Eric D. Widmer

Widmer, E.D. and Castren, A.-M. and Jallinoja R. and Ketovici,K. (2008).Introduction In: Widmer E. D. and Jallinoja R.(Eds). Beyond the Nuclear Family. Families in a Configurational Perspective. Peter Lang, Berne, pp. 1-12.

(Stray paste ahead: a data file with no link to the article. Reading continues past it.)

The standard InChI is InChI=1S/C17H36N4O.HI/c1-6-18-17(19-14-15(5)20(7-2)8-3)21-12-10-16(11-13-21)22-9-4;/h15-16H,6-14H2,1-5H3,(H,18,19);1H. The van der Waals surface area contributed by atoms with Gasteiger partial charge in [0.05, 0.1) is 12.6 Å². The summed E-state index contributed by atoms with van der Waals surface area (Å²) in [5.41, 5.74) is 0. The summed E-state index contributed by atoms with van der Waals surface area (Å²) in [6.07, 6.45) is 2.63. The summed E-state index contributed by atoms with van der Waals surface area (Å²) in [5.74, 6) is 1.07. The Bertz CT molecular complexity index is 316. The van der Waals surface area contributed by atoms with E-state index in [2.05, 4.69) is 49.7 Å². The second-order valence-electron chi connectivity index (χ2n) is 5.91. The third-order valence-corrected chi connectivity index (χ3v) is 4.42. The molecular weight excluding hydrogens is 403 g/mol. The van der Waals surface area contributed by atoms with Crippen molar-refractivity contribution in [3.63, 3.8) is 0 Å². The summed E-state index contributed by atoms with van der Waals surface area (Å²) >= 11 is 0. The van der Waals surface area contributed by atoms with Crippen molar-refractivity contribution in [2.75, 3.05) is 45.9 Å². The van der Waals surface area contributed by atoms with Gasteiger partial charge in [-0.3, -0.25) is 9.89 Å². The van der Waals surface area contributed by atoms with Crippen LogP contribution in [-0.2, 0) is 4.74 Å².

The emergence of significant family contexts that are not easily circumscribed with reference to a household or a limited set of family roles has been underlined throughout the last decade by family sociologists, and an interest in family relationships beyond the domestic unit has developed. This book captures some of the logic accounting for those relationships by using a configurational approach, which emphasizes the interdependencies existing among large sets of family members. The book questions the emphasis on the nuclear family, an emphasis prevalent for some time in family research, and reveals the persistence in late modernity of various structural constraints weighing on contemporary families: Resources in time, money, and affection remain finite, and the logic of their distribution among family members is patterned. Families in late modernity Research, for a long time, conceptualized “the” family as a small, highly institutionalized group. The family was considered a well-defined entity based on a legalized partnership and its biological offspring within a common residence. Families were supposed to take care of decisive developmental functions more or less independently from their relational contexts (relatives and friends) while being supported by straightforward social norms within a clear institutional framework. This perspective, most obvious in the structural-functionalist-oriented work of the fifties, under the influential work of Parson and Bales (1955), was to a large extent rejected by family sociologists in the seventies and eighties on various grounds, one of which is its inability to deal with emerging family realities such as cohabitation, divorce, family recomposition, and the changing family roles of women and men. Since then, authors emphasizing social change in their work on families have tended to talk about choices, commitments, and negotiations that individuals make in their lives with others (Beck & Beck-Gernsheim, 1995, 2002; Giddens, 1991, 1995; Bauman ,1991). Giddens’s concept of the “pure relationship,” which he claims is an archetype of late modernity, exemplifies this perspective, with a supposed focus of intimate relationships on self-exploration, negotiation, symmetry in power, and the hypothesized weakening of external constraints (i.e., the wider relational context), on the relationship itself. This trend is obvious in most research that uses a qualitative methodology. Quantitative family research has made extensive use of household survey data that focus on the nuclear unit, with a large share of the studies concerning the marital dyad.....(continued in Widmer & Jalinoja, 2008).
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